Inside your housecat is the heart of a hunter. Nature made cats that way. For a cat, hunting for food is normal.
When you provide your cat with an outlet to fulfill that natural instinct, he will be happier and healthier, both mentally and physically. Cats who lack an outlet for this normal behavior may redirect pent-up energy toward less desirable behaviors.
There’s a conflict, then, between allowing cats to meet their normal and instinctive desire to hunt and keeping them indoors to protect them from diseases, predators, fights with other cats, encounters with rabid animals, and run-ins with manmade hazards such as cars.
By bringing cats indoors to live, we’ve increased their lifespan dramatically—from 1 to 5 years to 12 to 20 years. That’s huge! In addition, it’s safer for neighborhood wildlife such as songbirds. The downside is that in the process we deny them their very reason for being: hunting.
I’m passionate about this, because when you understand how important hunting is to cats, you realize that removing the possibility for them to hunt causes lots of problems. Not every cat expresses this loss, but make no mistake: your cat—even if he has spent his entire life indoors—misses it.
With some cats, this loss is obvious. You may see outwardly destructive behavior such as excessive clawing of furniture, overgrooming, “scarf and barf,” or urinating outside the litter box. Less expressive cats may withdraw from their environment or sleep all day.
In the wild, cats catch between five and 13 small prey a day, depending on luck and hunting prowess. In fact, they spend 60 to 80 percent of their waking hours hunting for prey. These meals are typically the edible contents of a bird or mouse, or one to two tablespoons per “meal.” This ingrained behavior is why many people say their cats want to eat several times throughout the day and night.
The natural cycle of an outdoor cat’s day is hunting, eating, grooming, and then resting, a cycle that’s repeated throughout the day and night. We change this natural activity when we bring cats indoors and feed them from a bowl. We remove their natural state of being. It stands to reason that this causes problems.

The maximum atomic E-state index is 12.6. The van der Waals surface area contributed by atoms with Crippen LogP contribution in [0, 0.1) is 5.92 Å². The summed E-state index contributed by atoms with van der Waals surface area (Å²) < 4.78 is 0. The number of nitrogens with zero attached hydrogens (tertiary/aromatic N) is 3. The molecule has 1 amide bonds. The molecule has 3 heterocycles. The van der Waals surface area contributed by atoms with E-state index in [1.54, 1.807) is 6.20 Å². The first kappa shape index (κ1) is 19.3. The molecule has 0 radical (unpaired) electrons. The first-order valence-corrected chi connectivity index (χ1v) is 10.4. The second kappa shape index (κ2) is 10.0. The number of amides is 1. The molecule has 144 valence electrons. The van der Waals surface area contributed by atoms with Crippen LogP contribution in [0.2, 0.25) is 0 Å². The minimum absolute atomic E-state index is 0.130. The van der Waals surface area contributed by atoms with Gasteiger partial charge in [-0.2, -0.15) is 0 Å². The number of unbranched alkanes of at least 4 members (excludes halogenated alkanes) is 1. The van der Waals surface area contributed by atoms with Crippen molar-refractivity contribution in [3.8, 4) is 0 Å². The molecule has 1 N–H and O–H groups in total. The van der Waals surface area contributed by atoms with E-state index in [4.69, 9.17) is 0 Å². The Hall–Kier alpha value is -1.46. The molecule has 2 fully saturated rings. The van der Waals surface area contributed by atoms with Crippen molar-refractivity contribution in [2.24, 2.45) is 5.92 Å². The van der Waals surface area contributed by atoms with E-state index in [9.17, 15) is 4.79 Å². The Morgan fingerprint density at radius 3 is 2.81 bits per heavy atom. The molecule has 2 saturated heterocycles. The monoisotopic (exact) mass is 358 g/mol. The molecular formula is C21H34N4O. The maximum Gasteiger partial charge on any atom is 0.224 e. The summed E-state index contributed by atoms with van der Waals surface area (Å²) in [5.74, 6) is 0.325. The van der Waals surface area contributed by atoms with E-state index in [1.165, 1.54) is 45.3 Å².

Make no mistake. I am not advocating putting your cat back outside. I am in complete agreement with the AAFP (American Association Feline Practitioners) recommendation that suburban and urban cats live indoors only. But we must recognize that indoor cats still have the instinctive need to hunt.
Cats just wanna have fun! They can fulfill their natural desire to hunt and get mental and physical exercise by hunting, catching, and playing with at least five small meals a day–and I don’t mean meals from a bowl. It is possible to accomplish this in a safe, easy, and clean way in our homes. Ditch the bowl and let your cat hunt.
Simply divide your cat’s dry food and treats into at least five portions, and use indoor hunting feeders to hide them around the house. Indoor hunting feeders are containers that cats need to play with to cause them to dispense food. Now your cat gets to hunt, catch, and play with at least five small meals a day–just like nature intended. If you are feeding mostly wet food, you can portion it into smaller meals and hide these meals around the house too!
Beyond food, cats have natural ways that they like to drink (and play with) water. Clean, fresh water is essential for a cat’s health and hydration, and running water is often their favorite way to get it.
How many of you have cats who enjoy drinking from a dripping faucet or have learned to turn on the tap themselves? To encourage your cat’s water intake, you can get a continuous-flow fountain for him or leave a faucet dripping. Place water dishes in multiple locations in your home. Cats have some pretty unique preferences about where they want their water. Cats prefer to drink in a different location from where they eat. In fact, cats will drink more water if their water is in a separate location from their food.
Finally, please keep food and water away from litter boxes. No cat wants to eat and drink in the same place he uses the toilet!
This article was reviewed/edited by board-certified veterinary behaviorist Dr. Kenneth Martin and/or veterinary technician specialist in behavior Debbie Martin, LVT